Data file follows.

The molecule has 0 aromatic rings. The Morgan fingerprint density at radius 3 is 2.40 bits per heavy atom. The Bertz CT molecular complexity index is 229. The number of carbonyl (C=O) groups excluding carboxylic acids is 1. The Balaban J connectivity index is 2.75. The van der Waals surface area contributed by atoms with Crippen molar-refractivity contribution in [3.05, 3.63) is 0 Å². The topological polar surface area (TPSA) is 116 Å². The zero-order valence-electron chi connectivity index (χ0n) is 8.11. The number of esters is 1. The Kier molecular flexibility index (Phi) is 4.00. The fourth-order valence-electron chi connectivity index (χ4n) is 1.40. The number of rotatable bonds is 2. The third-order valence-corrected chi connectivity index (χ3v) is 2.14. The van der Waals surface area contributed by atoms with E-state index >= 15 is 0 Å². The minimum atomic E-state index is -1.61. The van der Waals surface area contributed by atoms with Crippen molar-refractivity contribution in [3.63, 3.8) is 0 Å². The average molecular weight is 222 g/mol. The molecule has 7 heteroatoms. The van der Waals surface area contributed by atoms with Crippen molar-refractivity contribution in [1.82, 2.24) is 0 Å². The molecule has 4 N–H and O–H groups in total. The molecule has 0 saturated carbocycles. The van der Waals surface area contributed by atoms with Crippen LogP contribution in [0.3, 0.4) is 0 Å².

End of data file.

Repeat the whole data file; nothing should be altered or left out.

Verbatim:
The molecule has 0 aromatic rings. The Morgan fingerprint density at radius 3 is 2.40 bits per heavy atom. The Bertz CT molecular complexity index is 229. The number of carbonyl (C=O) groups excluding carboxylic acids is 1. The Balaban J connectivity index is 2.75. The van der Waals surface area contributed by atoms with Crippen molar-refractivity contribution in [3.05, 3.63) is 0 Å². The topological polar surface area (TPSA) is 116 Å². The zero-order valence-electron chi connectivity index (χ0n) is 8.11. The number of esters is 1. The Kier molecular flexibility index (Phi) is 4.00. The fourth-order valence-electron chi connectivity index (χ4n) is 1.40. The number of rotatable bonds is 2. The third-order valence-corrected chi connectivity index (χ3v) is 2.14. The van der Waals surface area contributed by atoms with E-state index >= 15 is 0 Å². The minimum atomic E-state index is -1.61. The van der Waals surface area contributed by atoms with Crippen molar-refractivity contribution in [3.63, 3.8) is 0 Å². The average molecular weight is 222 g/mol. The molecule has 7 heteroatoms. The van der Waals surface area contributed by atoms with Crippen molar-refractivity contribution in [1.82, 2.24) is 0 Å². The molecule has 4 N–H and O–H groups in total. The molecule has 0 saturated carbocycles. The van der Waals surface area contributed by atoms with Crippen LogP contribution in [0.3, 0.4) is 0 Å².